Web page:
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Education Cuts

November 8, 2008
Re "A new formula for algebra," editorial, Oct. 31 Thank you for the clear and informative editorial that makes such an excellent case for rescinding the eighth-grade algebra requirement. When I heard there would be more education cuts, I wondered how Gov. Arnold Schwarzenegger and the state Board of Education were going to justify keeping the mandate. My two children are both taking algebra, but one is in middle school and the other is in high school. They are learning algebra at the right time for each of them.
May 19, 1991 | Wendy Goodell and Kelly Mayhew and Frances Payne, Wendy Goodell is a graduate student of counselor education, Kelly Mayhew is a graduate student of English and Frances Payne is a lecturer in the departments of English and Women's Studies. Payne's job is one of those being cut
Surprise. Surprise. A student uprising at San Diego State University. The first visible signs were not much--six of us at a mid-April noon vigil in front of the library, with recycled anti-war-in-the-Gulf signs. "Cease Fire" had become "Cease Firing," a reference to more than 500 part-time faculty who would not be teaching at SDSU in the fall. Classes would be cut, in some departments by 50%. No one paid much attention: Same group that protested the war, what could they want now?
November 1, 2012 | George Skelton, Capitol Journal
SACRAMENTO - Gov. Jerry Brown may still pull out a victory for his beleaguered tax measure. Then he can tell all us kibitzers to go eat a big Thanksgiving plate of crow. Polls show "yes" votes in the high 40s with the "no" side in the low 40s. Ordinarily that's trouble, especially for a tax increase, because uncertain voters tend to settle on "no. " But most undecided people in this case are women, and women tend to support Brown's measure. So it's still a tossup. I'll be voting for Proposition 30. That's because although it's bad policy to worsen the state's tax instability by leaning even more heavily on the rich, a "no" vote means yanking $5.4 billion from K-12 schools and community colleges, plus $500 million from public universities.
March 7, 2012
Whatever happened to Occupy Wall Street? Are you folks still out there? Yes, the economy seems to be improving and thus the power of your message has been slightly blunted. But as a political force that could rally the nation on behalf of the 99%, who tend not to contribute huge sums to campaigns and so have less influence than their numbers deserve, you're still badly needed. In Los Angeles and nationwide, there are still sputtering signs that the Occupy movement hasn't disappeared.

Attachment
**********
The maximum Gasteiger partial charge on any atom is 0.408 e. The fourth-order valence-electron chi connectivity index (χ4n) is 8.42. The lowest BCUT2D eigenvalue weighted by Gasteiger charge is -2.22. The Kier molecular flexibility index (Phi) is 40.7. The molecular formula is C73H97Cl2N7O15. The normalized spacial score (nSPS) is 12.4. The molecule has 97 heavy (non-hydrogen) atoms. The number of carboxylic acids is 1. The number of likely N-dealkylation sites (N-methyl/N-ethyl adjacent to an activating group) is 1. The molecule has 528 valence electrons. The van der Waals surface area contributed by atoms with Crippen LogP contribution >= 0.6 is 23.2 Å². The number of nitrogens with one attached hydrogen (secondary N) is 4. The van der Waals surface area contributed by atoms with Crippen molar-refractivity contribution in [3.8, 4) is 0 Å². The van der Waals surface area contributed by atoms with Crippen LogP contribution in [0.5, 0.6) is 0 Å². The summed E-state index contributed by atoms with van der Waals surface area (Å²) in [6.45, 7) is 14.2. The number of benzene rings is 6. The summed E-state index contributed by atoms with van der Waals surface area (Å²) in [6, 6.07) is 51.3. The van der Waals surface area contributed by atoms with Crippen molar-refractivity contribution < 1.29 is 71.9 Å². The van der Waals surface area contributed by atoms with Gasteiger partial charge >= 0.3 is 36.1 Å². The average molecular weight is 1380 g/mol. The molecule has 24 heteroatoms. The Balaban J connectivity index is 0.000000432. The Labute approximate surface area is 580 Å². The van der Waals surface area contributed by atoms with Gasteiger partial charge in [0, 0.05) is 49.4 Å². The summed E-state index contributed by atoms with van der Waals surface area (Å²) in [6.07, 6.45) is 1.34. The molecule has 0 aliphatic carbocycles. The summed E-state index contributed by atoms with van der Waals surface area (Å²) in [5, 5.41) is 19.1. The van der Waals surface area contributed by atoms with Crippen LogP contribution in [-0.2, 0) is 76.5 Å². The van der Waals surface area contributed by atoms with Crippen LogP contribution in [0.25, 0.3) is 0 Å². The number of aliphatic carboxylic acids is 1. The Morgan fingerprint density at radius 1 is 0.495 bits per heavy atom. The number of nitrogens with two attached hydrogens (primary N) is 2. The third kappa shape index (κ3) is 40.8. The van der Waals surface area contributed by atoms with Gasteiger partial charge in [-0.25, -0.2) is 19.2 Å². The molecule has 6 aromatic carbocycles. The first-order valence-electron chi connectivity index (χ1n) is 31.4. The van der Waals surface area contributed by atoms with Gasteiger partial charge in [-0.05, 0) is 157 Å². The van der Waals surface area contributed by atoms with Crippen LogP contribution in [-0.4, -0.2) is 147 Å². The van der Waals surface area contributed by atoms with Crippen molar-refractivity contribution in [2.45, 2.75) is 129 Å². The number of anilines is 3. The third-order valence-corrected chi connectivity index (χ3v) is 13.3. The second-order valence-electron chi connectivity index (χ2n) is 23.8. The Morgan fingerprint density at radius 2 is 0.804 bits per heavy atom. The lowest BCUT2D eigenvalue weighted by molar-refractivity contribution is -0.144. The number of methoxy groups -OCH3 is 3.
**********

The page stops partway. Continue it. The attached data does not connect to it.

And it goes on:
April 24, 1986 | KAREN TUMULTY, Times Staff Writer
The Senate, in its first vote on the fiscal 1987 budget, demonstrated its intent to reject President Reagan's spending priorities by overwhelmingly turning down his request to terminate more than 40 federal programs. In another indication that the Republican-led Senate plans to chart an independent course on the budget, it also voted Wednesday to restore education funds previously cut under the Gramm-Rudman budget-balancing law.
An estimated 2,500 people or more descended on the San Fernando Valley offices of state legislators Tuesday as part of a statewide effort to encourage lawmakers to raise taxes to pay for education. Most were members of a group known as the Unusual Coalition, which included teachers, union leaders, students, administrators, support personnel and parents.
March 14, 2012 | By Stephen Ceasar, Los Angeles Times
The Los Angeles Board of Education approved a preliminary, worst-case $6-billion budget Tuesday, a plan that would eliminate thousands of jobs, close all of the district's adult schools and cut some after-school and arts programs. But Supt. John Deasy presented a less severe deficit than initially expected to the board and several scenarios that would restore millions in funding and save some programs from either elimination or partial cuts before the budget is finalized. Much of that, however, is contingent on voters' passing the governor's tax initiative in November, which he hopes would stave off more education cuts.
Gov. Gray Davis is set to unveil a state budget today that slightly increases school spending, but still requires $487 million in education cuts to cover the rising cost of teaching public school students. Most areas of state government are not expected to fare even that well.
March 5, 2010 | By Carla Rivera and Nicole Santa Cruz and Larry Gordon
A day of passionate protest against education funding cuts attracted thousands of demonstrators Thursday to mostly peaceful rallies, walkouts and teach-ins at universities and high schools throughout California and the nation. In Oakland, however, about 150 protesters were arrested after they blocked a freeway, snarling rush-hour traffic. From Los Angeles to New York and from San Diego to Humboldt in Northern California, students, faculty and parents at many schools decried higher student fees, reduced class offerings and teacher layoffs in what leaders described as a "Day of Action for Public Education."
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